By Annika Chapman, Research Executive
How much reliance should we place in technology? How much should we trust that machines will always ‘get it right’? Hollywood spends billions every year creating shock and awe scenarios on the subject. Here in the real world, the question centres on how we use digital technologies.
As we’ve found in recent research, the engineering and construction industries are ripe to reap the benefits of technological advances. Taking full advantage of such technologies could dramatically improve companies’ productivity, output and their bottom lines. As the world becomes ever more digital, it’s easy to get excited about the benefits to speed of work and productivity promised by digital technologies. But the often-ignored question is: How do we ensure we are up to the task of managing the implications?
New technologies, such as Machine Learning (algorithms that allow computer programs to learn) and Artificial Intelligence (AI), for example, are becoming increasingly powerful . Able to synthesise and analyse data well in excess of the speed of humans, AI can learn from experiences and processes to make individual projects and whole industries, more efficient. But, what do we do when the machines outstrip the knowledge and abilities of their human masters?
The question becomes even more serious when we fully consider the skills base that some of these new technologies could replace. Such efficiency may soon render redundant simpler professional tasks, such as some of those performed by junior engineers or construction site managers. If so, we urgently need to consider how we equip upcoming engineers and construction technicians with the right competences, when a portion of their off, and on, the job training has become largely unnecessary for humans to complete .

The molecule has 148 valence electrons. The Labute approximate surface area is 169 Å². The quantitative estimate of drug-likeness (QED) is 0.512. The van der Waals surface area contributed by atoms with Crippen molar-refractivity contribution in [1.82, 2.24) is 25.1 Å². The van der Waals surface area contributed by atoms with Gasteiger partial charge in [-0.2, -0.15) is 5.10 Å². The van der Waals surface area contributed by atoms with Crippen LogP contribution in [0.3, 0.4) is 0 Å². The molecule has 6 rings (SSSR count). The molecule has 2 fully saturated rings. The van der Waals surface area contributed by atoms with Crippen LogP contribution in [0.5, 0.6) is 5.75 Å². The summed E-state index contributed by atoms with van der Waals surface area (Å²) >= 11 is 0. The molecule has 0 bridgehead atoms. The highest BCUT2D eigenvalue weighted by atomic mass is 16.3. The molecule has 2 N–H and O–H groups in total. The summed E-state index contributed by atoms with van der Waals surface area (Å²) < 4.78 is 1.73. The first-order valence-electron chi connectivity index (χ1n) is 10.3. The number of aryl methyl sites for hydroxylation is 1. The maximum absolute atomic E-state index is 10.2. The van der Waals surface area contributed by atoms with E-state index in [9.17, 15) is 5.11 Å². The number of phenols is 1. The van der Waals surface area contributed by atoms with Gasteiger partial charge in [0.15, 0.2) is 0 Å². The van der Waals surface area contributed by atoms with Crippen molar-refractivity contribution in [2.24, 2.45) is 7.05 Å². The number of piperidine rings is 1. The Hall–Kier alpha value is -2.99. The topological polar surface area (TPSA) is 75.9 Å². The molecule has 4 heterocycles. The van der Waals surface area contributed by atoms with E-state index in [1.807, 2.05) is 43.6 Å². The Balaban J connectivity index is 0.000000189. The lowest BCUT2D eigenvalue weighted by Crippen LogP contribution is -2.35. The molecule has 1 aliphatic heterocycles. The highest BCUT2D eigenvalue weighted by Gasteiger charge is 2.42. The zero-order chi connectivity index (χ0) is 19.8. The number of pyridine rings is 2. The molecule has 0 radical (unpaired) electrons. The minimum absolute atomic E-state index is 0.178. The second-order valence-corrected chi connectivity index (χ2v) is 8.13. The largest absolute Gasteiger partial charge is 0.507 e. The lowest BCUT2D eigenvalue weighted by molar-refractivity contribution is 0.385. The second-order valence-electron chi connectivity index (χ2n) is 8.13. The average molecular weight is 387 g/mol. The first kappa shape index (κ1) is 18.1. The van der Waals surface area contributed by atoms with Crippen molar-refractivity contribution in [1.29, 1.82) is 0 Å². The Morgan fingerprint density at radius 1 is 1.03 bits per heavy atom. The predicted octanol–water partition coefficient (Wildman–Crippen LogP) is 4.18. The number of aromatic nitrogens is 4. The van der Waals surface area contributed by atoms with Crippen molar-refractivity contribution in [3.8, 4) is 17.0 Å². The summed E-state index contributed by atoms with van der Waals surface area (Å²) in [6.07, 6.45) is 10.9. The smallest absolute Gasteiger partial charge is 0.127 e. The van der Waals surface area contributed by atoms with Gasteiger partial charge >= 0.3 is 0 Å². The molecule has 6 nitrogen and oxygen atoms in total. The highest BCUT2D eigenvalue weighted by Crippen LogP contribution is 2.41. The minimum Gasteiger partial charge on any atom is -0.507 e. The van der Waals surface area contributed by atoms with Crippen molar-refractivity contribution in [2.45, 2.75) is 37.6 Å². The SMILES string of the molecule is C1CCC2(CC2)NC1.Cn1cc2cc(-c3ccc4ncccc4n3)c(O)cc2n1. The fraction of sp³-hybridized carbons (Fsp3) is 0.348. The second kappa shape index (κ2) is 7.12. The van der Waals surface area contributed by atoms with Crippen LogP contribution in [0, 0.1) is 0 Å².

Moreover, in the light of machine learning and rapid developments in AI, how do we maintain and keep the skills base of workers, so that they can step in to manually fix a situation which has gone wrong on a project?
Are traditional colleges and universities in the UK up to managing the task of educating students in such rapidly developing yet interdependent skills? Courses may need to enable students to learn traditional mechanically based skills which will be required if the machines go awry, in addition to the digital skills that may supersede them in day to day operations. The digital skills, too, may need to encompass two elements; one to cover the operation and utilisation of digital technologies, and the other to teach an understanding of the legal and security issues which regulate them. It may be necessary that the upcoming workforce have a complete duality in their education of traditional labour skills, as well as the advanced digital skills which will be needed to operate these technologies. Greater depth to multi-disciplinary qualifications and occupations, taking into account these complementary skills, could be the way forward.
Critically, behaviours with respect to continuous learning (CPD) will need to be enhanced to mandate a focus on everything that is being learned and developed by the machines. A crucial part of future work will be the need to keep up with the robots!
We need a new approach to training and development which is much more agile and flexible. The speed of change is not going to slow down, and individual technicians and engineers will not want to be outshone by their machines.
As much as there is to write about new forms of training in the sector, the ability to adapt to changes and remain agile in the workplace is perhaps the most critical skill to have in the future.
Huge changes are coming. Only the most agile and alert will survive.